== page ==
His concern was that the large number of classes would translate to a maintenance nightmare. My view was that it would have the exact opposite effect.

I am absolutely on the side of your friend, but it could be a matter of our domains and the types of problems and designs we tackle and especially what types of things are likely to require changes in the future. Different problems, different solutions. I don't believe in right or wrong, just programmers trying to find the best way they can to best solve their particular design problems. I work in VFX which is not too unlike game engines.

But the problem to me that I struggled with in what might at least be called somewhat more of a SOLID-conforming architecture (it was COM-based), might crudely be boiled down to "too many classes" or "too many functions" as your friend might describe. I would specifically say, "too many interactions, too many places that could possibly misbehave, too many places that could possibly cause side effects, too many places that might need to change, and too many places that might not do what we think they do."

We had a handful of abstract (and pure) interfaces implemented by a boatload of subtypes, like so (made this diagram in the context of talking about ECS benefits, disregard the bottom-left comment):

enter image description here

Where a motion interface or a scene node interface might be implemented by hundreds of subtypes: lights, cameras, meshes, physics solvers, shaders, textures, bones, primitive shapes, curves, etc. etc. (and there were often multiple types of each). And the ultimate problem was really that those designs weren't so stable. We had changing requirements and sometimes the interfaces themselves had to change, and when you want to change an abstract interface implemented by 200 subtypes, that's an extremely costly change. We started mitigating that by using abstract base classes in between which reduced the costs of such design changes, but they were still expensive.

So alternatively I started exploring the entity-component system architecture used rather commonly in the gaming industry. That changed everything to be like this:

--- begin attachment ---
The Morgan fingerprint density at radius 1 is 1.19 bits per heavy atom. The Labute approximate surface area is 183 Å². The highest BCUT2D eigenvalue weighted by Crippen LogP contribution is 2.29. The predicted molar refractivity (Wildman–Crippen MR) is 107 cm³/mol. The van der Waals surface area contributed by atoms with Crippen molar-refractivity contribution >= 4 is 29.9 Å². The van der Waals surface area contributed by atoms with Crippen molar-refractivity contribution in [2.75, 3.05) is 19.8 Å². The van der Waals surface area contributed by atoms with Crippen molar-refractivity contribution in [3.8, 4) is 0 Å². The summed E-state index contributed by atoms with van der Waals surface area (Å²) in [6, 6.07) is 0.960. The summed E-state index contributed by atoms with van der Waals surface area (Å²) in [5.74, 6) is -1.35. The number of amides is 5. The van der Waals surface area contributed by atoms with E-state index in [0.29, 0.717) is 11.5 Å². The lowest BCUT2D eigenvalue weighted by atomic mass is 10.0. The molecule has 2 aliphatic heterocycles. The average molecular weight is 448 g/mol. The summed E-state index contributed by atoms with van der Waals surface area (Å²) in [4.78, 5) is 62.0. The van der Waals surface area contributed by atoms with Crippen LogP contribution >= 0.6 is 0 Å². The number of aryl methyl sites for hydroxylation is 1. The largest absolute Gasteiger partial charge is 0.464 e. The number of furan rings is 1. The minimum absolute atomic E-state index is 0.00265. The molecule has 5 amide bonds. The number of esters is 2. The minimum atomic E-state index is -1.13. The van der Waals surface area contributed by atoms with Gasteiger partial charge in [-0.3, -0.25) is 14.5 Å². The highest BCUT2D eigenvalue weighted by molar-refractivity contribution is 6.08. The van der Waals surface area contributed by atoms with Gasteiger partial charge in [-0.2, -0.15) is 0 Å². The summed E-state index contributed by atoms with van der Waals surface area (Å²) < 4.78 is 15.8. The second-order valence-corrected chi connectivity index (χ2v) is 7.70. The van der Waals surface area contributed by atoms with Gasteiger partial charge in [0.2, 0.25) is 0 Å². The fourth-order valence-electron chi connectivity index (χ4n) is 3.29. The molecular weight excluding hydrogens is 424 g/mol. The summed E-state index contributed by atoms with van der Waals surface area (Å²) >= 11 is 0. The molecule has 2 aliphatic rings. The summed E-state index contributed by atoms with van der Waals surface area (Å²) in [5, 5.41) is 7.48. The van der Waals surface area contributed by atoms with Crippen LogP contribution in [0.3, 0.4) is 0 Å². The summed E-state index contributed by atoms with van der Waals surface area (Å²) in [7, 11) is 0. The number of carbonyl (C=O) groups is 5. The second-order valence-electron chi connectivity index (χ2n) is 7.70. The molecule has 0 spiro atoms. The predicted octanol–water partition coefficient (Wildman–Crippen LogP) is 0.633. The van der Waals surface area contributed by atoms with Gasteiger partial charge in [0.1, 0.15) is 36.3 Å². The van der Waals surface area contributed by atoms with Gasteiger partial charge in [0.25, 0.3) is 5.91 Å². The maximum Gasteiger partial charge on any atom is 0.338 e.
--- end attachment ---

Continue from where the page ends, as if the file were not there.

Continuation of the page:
enter image description here

And wow! That was such a difference in terms of maintainability. The dependencies no longer flowed towards abstractions, but towards data (components). And in my case at least, the data was far more stable and easier to get right in terms of design upfront in spite of the changing requirements (though what we can do with the same data is constantly changing with changing requirements).

Also because the entities in an ECS use composition instead of inheritance, they don't actually need to contain functionality. They are just the analogical "container of components". That made it so the analogical 200 subtypes that implemented a motion interface turn into 200 entity instances (not separate types with separate code) which simply store a motion component (which is nothing but data associated with motion). A PointLight is no longer a separate class/subtype. It's not a class at all. It's an instance of an entity which just combines some components (data) related to where it is in space (motion) and the specific properties of point lights. The only functionality associated with them is inside the systems, like the RenderSystem, which looks for light components in the scene to determine how to render the scene.

With changing requirements under the ECS approach, often there was only a need to change one or two systems operating on that data or just introduce a new system on the side, or introduce a new component if new data was needed.

So for my domain at least, and I'm almost certain it is not for everyone, this made things so much easier because the dependencies were flowing towards stability (things that did not need to change often at all). That wasn't the case in the COM architecture when the dependencies were uniformly flowing towards abstractions. In my case it's so much easier to figure out what data is required for motion upfront rather than all the possible things you could do with it, which often changes a bit over the months or years as new requirements come in.

enter image description here

Are there cases in OOP where some or all of the SOLID principles do not lend themselves to clean code?